We've had quite a mix of classic arcade games hit Xbox LIVE Arcade since the Xbox 360 launched. Some, like Teenage Mutant Ninja Turtles, arrive more or less as they were; others, like Double Dragon, have received less than brilliant makeovers; and some, like Super Street Fighter II Turbo HD Remix, have had more care and attention than we ever expected. So which category does SouthEnd Interactive's R-Type Dimensions fall into?
Without wanting to beat about the bush, it's definitely the latter, but at the same time it suffers from a few omissions that prevent it from ranking alongside the service's very best. This collection of the first two games in the R-Type series is far more than a simple port, with a full graphical makeover that will impress those wearing rose tinted spectacles as much as anyone coming to the games for the first time. Steps have also been made to make the game accessible to these newcomers, although decisions elsewhere are quite baffling in this respect.
For those completely unaware of R-Type, the original side scrolling shoot 'em up was released in 1987 (before arriving on numerous home platforms in the years that followed) and set itself apart from the rest by including a pod-like pick-up known as the Force. This weapon add-on will fire in whichever direction it's facing, and can be upgraded during play as you collect weapon power-ups.
Although such things aren't uncommon these days, the Force remains a device that opens up numerous tactical options during gameplay. While you can't directly control the Force, it can be detached and recalled to your ship. By moving your ship while recalling it, it is possible to control the Force's movement across the screen. There are also moments when the Force can be used to directly target enemy weak spots, if you can detach it with enough skill. You also have a Wave Cannon, able to unleash a very powerful blast when fully charged - something that is split into two stages in the sequel.
R-Type is certainly somewhat slower than many modern shmups, but it's by means a walk in the park. This XBLA version is actually even harder than the arcade original by default, and this is where the first glaring omission rears its ugly head: there is no option to change the difficulty. SouthEnd has included a traditional Arcade mode, with three lives and continues (continue and your score is wiped), and an Infinite mode, which lets players simply plough through without worrying about lives, but neither make up for this quite bemusing decision.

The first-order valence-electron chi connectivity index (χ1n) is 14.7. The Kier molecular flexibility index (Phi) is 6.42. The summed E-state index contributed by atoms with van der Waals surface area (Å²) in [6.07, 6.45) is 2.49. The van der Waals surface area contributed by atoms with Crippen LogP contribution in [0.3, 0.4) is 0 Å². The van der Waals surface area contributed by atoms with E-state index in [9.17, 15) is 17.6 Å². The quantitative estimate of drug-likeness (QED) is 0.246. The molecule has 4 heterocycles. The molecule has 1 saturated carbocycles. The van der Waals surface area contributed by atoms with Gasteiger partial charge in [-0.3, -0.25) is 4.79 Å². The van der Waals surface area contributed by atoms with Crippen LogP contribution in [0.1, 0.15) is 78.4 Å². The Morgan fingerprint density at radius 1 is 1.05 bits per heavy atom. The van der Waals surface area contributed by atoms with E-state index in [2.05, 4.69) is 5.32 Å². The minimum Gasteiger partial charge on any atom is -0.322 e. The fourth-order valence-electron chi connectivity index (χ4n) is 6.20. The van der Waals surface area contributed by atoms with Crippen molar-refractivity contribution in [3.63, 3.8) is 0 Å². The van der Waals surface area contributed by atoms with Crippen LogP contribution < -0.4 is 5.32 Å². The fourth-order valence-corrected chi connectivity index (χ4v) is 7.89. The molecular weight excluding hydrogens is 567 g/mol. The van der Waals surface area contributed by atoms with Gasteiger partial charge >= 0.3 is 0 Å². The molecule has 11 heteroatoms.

The included leaderboards reflect how many lives you took to make it through if you played Infinite mode, so there's a definite push to make players play through the more hardcore Arcade mode. It's a shame then that it's going to take even more skill than what was required to play the original arcade game - something only a small proportion of gamers will be able to manage. An option to set the difficulty, gradually getting better and eventually tackling the default difficulty would have been preferable.
Another issue, and one that is likely to be a problem for veterans rather than novices, is the lack of control customisation. In this XBLA game the Force is mapped to X, which could be a real problem for hardcore fans. If you're coming to the game having never played it before it'll likely be of little importance, but why there's no option to set your preferred button layout is baffling in the extreme.
For many people these will be slight niggles rather than fatal flaws, and the rest of the package is so well put together that they really are easy to forgive. Visually you now have the option to play using what resembles the original's 8-bit graphics or a brand new isometric 3D - you can even warp between the two at the push of a button and add numerous filters. There are a handful of co-op modes too (both online and offline), including one in which you share lives that will require two rather excellent players to work together.
R-Type Dimensions is a very well made and highly recommended XBLA game, combining the original games' brilliance with a touch of modern presentation. 1200 Microsoft Points might seem a tad high, but we doubt too many people would be moaning had this been an enhanced port of the original game for 800 points - considering you get the sequel too it's well worth its price tag. For a 22-year-old game it stands up remarkably well, but it's a shame that a few omissions prevent R-Type Dimensions from being all it could have been.